AEG really had incredible insight to understand that – they always knew it was going to be a winner, when lots of us didn’t.

EB: The design of The O2 lends itself to intimacy. When you get a lot of people in a venue, you get a lot of energy, but some venues let all that out – The O2 is big but it’s intimate.

“Going to a gig has changed significantly in the past ten years. Expectations are much higher than they used to be”

How has the security situation changed over the past ten years?
JL: From an AEG perspective, it’s always been high on the agenda. But the Bataclan – that’s when things really changed.

AEG has always been on the forefront of responding to these things: for example, The O2 was the first venue of its size to have full search and scan on the doors.

Did you see a drop-off in attendance after the Manchester Arena bombing?
JL: No, there was no drop-off – in fact, we had Iron Maiden here the week after the attack.

Bruce Dickinson put it well when he said, “When we’re all together like this, it sends a message of love, of peace, of joy…”
JL: We all have a role to play to ensure the industry stays healthy and vibrant. We can’t let them change our lifestyles.

EB: The fans, too: At Ed Sheeran we had people wearing Manchester T-shirts, which was great.

Emma, what are you booking most of at the moment?
EB: From the programming side, comedy is definitely on the rise again. We’ve got 12 nights with Micky Flanagan coming up, all sold out. Rock shows are still big, and we’re doing more sports – as well as our own festivals, which we’re trying to schedule for quieter periods.

“It was the right venue at the right time in the right city”

How about esports?
EB:
We haven’t had any esports at The O2 yet, but watch this space. I’m also programming director for The SSE Arena, Wembley, where we have League of Legends events. Last time we had 6,000 people per day for four days.

It feels a lot like a gig – the crowd are really excited. If I watched it I wouldn’t understand what was going on, but they know the games so they can appreciate the strategy.

Finally, what’s your goal for The O2’s next ten years?
JL
: To ensure we’re meeting needs of fans. Going to a gig has changed significantly in the past ten years, and expectations are much higher than they used to be.

It’s really about focusing on the fan experience. Content is obviously an integral part of that, but it’s also about matching what you’d get in the centre of London: cold beer, decent food, hospitality…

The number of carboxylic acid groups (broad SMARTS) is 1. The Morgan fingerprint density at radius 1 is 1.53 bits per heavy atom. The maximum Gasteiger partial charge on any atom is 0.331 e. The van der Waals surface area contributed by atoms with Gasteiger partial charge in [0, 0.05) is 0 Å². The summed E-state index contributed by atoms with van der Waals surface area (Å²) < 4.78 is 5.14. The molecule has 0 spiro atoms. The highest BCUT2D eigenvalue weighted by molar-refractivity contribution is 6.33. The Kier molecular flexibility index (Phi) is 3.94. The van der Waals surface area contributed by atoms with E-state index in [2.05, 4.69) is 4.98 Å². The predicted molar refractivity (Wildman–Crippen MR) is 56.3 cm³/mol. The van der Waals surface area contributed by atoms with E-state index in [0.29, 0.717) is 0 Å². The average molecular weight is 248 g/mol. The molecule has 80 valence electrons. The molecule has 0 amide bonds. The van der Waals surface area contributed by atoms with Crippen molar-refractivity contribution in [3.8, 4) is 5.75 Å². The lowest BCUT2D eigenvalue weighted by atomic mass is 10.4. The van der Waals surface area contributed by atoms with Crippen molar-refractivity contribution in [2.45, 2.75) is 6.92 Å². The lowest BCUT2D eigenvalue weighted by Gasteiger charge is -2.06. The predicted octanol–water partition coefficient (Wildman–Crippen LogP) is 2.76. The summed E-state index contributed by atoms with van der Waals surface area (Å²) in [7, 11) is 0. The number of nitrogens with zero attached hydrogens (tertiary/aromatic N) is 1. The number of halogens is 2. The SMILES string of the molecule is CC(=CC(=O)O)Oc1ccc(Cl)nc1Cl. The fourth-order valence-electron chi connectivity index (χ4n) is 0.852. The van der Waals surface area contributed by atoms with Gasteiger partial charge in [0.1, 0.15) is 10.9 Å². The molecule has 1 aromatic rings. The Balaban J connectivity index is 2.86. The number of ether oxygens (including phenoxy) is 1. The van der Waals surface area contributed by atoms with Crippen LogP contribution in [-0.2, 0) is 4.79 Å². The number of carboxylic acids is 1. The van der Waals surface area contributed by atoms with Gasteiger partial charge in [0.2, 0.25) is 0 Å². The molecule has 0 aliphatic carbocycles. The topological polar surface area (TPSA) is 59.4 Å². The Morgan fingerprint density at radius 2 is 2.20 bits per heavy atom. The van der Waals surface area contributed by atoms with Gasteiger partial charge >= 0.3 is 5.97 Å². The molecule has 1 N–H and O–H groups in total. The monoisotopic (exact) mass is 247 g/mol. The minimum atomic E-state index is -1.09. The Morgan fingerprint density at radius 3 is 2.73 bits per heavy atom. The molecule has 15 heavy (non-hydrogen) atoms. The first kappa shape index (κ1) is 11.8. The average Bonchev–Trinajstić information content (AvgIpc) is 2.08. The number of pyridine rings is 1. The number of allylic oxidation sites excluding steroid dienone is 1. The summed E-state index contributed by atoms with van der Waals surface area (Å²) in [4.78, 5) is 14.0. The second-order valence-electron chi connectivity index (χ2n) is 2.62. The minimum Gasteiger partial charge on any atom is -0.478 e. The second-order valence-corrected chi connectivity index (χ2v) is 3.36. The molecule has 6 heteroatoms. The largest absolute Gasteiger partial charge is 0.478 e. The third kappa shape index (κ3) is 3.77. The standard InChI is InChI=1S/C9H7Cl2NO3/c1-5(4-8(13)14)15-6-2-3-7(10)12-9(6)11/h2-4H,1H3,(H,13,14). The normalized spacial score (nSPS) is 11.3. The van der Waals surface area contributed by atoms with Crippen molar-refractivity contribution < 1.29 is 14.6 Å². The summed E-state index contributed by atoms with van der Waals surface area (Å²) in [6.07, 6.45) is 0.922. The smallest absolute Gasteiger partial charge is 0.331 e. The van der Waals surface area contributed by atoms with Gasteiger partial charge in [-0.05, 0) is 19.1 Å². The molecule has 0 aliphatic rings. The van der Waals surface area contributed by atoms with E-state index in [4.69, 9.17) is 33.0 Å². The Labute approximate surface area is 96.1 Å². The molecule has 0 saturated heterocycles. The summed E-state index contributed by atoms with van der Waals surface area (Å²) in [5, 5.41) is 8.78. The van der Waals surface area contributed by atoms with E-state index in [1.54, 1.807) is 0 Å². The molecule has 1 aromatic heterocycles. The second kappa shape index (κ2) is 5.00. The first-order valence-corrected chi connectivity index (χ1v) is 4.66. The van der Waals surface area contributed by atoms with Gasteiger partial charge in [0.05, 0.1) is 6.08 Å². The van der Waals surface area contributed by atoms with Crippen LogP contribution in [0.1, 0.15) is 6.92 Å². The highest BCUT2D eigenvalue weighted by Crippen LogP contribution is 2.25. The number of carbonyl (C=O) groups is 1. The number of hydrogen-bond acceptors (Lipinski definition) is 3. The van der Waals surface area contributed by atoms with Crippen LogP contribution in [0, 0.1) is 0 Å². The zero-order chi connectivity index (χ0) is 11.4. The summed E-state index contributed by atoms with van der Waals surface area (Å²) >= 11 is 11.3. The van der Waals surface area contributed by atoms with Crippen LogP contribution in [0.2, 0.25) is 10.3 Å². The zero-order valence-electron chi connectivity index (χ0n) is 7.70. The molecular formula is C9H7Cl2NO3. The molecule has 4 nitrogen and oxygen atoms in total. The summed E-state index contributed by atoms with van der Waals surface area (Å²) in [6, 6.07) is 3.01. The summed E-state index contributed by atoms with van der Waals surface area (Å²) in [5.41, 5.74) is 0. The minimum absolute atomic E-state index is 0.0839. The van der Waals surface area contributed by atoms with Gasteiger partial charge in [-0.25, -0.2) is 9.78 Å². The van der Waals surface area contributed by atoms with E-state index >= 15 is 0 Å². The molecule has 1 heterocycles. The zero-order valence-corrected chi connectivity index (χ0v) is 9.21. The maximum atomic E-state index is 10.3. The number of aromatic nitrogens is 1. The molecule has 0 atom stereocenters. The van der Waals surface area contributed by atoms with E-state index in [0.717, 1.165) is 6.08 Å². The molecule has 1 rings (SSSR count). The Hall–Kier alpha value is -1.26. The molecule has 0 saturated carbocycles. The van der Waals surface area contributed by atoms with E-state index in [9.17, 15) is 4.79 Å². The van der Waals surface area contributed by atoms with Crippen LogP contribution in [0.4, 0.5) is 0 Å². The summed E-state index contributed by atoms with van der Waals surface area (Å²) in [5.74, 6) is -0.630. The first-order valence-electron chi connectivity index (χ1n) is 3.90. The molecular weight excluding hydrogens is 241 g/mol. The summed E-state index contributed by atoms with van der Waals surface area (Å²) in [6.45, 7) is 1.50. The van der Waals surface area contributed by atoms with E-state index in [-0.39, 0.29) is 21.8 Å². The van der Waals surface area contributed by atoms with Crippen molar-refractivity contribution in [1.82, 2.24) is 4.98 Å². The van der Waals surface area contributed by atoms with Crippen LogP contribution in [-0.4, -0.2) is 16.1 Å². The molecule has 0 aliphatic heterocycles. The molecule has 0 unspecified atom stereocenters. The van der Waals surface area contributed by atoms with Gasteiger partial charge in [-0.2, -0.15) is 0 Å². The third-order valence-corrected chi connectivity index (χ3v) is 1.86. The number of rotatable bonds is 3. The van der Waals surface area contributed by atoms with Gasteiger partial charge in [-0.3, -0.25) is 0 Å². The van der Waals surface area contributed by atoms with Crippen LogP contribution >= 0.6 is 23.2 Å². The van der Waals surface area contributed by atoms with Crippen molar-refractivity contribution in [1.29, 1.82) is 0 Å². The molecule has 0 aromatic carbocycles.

Are you finding fans like the ‘entertainment district’ model of having everything in one place?
JL: Definitely. It’s what consumers want. We’ve got our designer outlet coming in September next year, we’re expanding our cinema concept – people want 24/7 entertainment, and these sorts of facilities should be integrated into entertainment complexes when they can.

Not every venue has the capacity – but the advantage for us is that we’ve got the space to do it.

 


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Irving Azoff, AEG in LA ‘booking war’

Irving Azoff has responded to reports of a bad-tempered Los Angeles ‘booking war’ between AEG and MSG Azoff Entertainment, saying the alleged offering of incentives to artists to play the rival companies’ respective venues is “good, tough business”.

Former Ticketmaster/Live Nation chairman Azoff (picture) issued the statement after Billboard reported that LA booking agents are being told by MSG Azoff – a joint venture between Azoff and the Madison Square Garden Company – their acts cannot play Madison Square Garden (in New York) unless they also play MSG’s the Forum in Inglewood, Los Angeles.

AEG is also alleged to be pushing artists to play its Staples Center venue or risk losing the chance to play at other AEG arenas, including The O2 in London and Barclaycard Arena in Hamburg.

After chiding AEG COO Jay Marciano, Staples Center president Lee Zeidman and WME’s Marc Geiger – whose client Neil Diamond had pulled out of playing the Staples Center after reportedly being told he could not also play Madison Square Garden, earning the ire of Marciano, who accused Geiger of “caving” to Azoff – for “hid[ing] behind anonymity”, Azoff suggests offering such deals to those who want to perform at the over-subscribed Garden simply makes business sense.

“While I realise that Phil may not be happy with Los Angeles being a competitive market, that’s the American way”

“They [AEG] offer huge rebates at Brooklyn’s Barclays Center, London’s The O2 Arena, Germany’s Barclaycard Arena and a residency on the moon to secure an act to play Staples Center,” he tells Billboard. “They know, of course, that it is unlikely they will deliver the Staples date, but they work for a hard-nosed businessman [Phil Anschutz].

With regards to Madison Square Garden, he continues, “we have far fewer nights available than requests by artists to play there. And of course, the premium MSG nights are going to loyal friends of the company.

“Playing the Forum – the obviously better music venue in Los Angeles – makes you a friend of the company. I only wish we could accommodate everyone with dates in Manhattan, but it’s simple supply and demand. Besides, unlike London and Germany, there are now four arenas in the New York area, so if an act can’t play the Garden, they can go elsewhere.

Azoff is also co-founder, with ex-AEG CEO Tim Leiweke, of Oak View Group – which is bidding against AEG on Seattle’s KeyArena. He concludes: “While I realise that Phil may not be happy with Los Angeles being a competitive market, that’s the American way.”